‘Connections’ art exhibition concludes at Angola pavilion, Expo 2020
The ‘Conexões’ or ‘Connections’ art exhibition marks its final day at the Angola Pavilion in Expo 2020
Dubai; January 07, 2021: Angola pavilion at Expo 2020 Dubai presented a collective art exhibition entitled ‘Conexões’ or ‘Connections’ as part of the Angola Day festivities concluded recently.
The exhibition, aligned with the Angola pavilion’s theme of “connecting with tradition to innovate,” featured 12 of the nation’s most celebrated artists spanning six generations.
Commenting on the ‘Conexões’ exhibition, Carla Peario, curator of the collective exhibition, said, “These works of art reflect the concerns, hopes and motivations of artists who are using Angolan and African culture as the source of inspiration for their art. The pieces in the exhibition approach techniques like impressionism, expressionism, surrealism, the abstract and the figurative in an identity fusion of the African art.”
“The artworks displayed at the ‘Conexões’ exhibition inspired variety in its use of materials as it is the technique. The collection showcased artworks from their contemporary and traditional streams, ranging from paintings and installations to bronze sculptures. Some of the works have been created from recycled printed papers,” she added.
According to her, the artworks have been created from experiences and cultures of their ancestors and integrating that knowledge with modern and diverse ways of thinking to find solutions to the current problems.
“The heritage and history of not just Angola but all of Africa crystalized on canvases made with recycled paper, fabric, hessian, cotton thread, plastic, shells, and acrylic paint demonstrating the diversity and creativity of Angolan art.”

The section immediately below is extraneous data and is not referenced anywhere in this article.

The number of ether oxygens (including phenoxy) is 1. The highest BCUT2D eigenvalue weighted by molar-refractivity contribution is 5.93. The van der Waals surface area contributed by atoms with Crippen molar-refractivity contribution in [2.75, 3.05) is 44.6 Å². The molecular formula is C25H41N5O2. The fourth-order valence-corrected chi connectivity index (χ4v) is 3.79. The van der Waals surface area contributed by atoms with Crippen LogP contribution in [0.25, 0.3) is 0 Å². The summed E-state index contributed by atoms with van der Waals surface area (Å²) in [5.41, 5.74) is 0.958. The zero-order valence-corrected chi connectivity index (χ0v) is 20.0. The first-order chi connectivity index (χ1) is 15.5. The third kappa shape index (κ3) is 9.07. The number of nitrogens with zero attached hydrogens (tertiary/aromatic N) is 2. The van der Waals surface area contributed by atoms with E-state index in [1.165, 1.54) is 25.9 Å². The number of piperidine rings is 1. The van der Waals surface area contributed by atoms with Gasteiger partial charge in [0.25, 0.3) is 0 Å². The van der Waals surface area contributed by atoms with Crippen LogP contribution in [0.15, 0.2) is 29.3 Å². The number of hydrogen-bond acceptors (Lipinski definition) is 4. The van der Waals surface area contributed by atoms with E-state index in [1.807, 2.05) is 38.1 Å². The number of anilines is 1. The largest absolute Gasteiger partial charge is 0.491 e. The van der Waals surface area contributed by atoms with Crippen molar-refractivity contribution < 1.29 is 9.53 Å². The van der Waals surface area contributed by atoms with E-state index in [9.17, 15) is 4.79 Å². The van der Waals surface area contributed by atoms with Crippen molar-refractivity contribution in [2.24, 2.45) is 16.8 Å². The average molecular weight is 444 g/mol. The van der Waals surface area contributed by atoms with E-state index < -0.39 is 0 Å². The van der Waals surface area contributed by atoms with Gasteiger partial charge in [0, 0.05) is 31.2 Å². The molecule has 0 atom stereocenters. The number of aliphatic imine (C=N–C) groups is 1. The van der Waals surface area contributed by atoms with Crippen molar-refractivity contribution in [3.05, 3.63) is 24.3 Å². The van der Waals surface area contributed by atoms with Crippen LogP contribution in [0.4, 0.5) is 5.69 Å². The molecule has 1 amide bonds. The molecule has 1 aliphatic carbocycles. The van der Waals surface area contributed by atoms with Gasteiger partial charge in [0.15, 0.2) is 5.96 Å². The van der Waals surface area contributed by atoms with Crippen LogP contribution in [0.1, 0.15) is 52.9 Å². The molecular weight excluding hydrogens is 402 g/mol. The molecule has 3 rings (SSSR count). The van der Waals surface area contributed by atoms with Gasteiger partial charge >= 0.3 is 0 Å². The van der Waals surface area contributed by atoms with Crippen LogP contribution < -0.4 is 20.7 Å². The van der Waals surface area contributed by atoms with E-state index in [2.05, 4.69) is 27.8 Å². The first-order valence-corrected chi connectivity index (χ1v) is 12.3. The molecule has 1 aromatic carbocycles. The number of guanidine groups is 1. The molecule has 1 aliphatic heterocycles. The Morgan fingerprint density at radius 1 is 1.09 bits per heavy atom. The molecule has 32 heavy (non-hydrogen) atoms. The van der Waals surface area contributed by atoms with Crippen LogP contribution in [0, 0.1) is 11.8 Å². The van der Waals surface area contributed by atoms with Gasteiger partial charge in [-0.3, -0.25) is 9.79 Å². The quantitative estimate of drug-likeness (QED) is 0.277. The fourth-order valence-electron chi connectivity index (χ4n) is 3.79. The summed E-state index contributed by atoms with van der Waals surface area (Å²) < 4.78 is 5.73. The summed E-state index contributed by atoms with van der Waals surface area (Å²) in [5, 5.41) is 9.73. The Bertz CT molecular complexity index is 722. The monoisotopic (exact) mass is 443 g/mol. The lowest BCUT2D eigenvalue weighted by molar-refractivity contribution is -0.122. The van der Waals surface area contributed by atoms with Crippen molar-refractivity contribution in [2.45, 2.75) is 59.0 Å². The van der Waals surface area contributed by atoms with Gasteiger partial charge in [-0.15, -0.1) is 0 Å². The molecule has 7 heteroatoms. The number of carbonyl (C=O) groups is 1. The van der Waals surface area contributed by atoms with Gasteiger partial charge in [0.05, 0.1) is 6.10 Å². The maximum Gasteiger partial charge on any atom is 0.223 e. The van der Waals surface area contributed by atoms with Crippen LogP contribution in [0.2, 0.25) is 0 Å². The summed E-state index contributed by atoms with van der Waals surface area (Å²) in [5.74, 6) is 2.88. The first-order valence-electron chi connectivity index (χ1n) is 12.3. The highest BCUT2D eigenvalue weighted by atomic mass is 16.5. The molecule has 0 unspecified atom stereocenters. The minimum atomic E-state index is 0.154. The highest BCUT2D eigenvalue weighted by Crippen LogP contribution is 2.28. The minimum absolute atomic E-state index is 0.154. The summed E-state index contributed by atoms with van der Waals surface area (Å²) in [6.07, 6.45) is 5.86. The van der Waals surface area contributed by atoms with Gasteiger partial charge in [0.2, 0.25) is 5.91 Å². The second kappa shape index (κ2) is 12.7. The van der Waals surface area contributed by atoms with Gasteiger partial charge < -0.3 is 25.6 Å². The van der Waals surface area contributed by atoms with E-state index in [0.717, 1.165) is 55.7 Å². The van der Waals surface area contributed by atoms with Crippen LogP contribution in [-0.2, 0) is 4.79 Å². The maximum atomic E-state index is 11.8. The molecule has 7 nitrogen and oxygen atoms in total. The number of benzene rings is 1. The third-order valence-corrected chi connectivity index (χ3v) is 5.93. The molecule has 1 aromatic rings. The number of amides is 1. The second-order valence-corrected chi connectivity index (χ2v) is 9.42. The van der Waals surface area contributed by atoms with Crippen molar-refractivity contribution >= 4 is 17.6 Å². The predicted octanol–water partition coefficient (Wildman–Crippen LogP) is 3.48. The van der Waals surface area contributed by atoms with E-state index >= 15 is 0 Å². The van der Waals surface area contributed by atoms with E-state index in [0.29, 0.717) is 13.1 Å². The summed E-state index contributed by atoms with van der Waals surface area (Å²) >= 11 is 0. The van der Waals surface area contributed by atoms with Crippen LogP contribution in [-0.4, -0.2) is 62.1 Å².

Carla Peario also used the exhibition to share her passion for reinterpreting the ‘Sona’ which is based on the Tucokwe sand drawings. “I wanted to show the link between an ancestral tradition and its use in new artistic techniques so that I could reappropriate our ancestor’s legacy and bring attention to how important they are for conveying universal messages and teachings for society,” she remarked.
The various forms of art presented at the exhibition rooted in Angolan culture and heritage, predominantly inspired by ideograms of the Lunda Tchokwe culture, the philosophy of African proverbs, the physical and mental connection between beings, common social problems, the beauty and adornment of African women, the tradition of African courts and its Afro-futurist interpretation.
Peario herself proposed an interactive sandbox inspired by ‘Sona’, where visitors were given the ability to create their own Sonas and enjoy a tactile and visual experience of Angolan culture and history.
About Angola Pavilion:
At the Angola Pavilion, visitors are shown how Angola’s history and their technological innovations are intimately linked. The Pavilion focuses on the Angolan Chowke people and their relationship with the people of Angola today by using symbols like a large parrot called Toje, that symbolises freedom of thought. That is one of the symbols that the Pavilion is using to reintroduce the dying art of storytelling.
The education cluster at the Angola Pavilion is presenting modern opportunities for people of Angola. They are displaying Angola’s program to educate students who are interested in the aerospace industry as a part of their program to promote space research. It includes the opportunity to attend a technology space institute for free.
Culture is a key part of the Angola Pavilion at this edition of the Expo. They are having nightly performances throughout the duration of the Expo where musicians from all over Angola will play modern and ancient music. They are also hosting regular performances on traditional and contemporary dance forms and visitors can attend workshops to learn about ancient instruments and how they were handmade.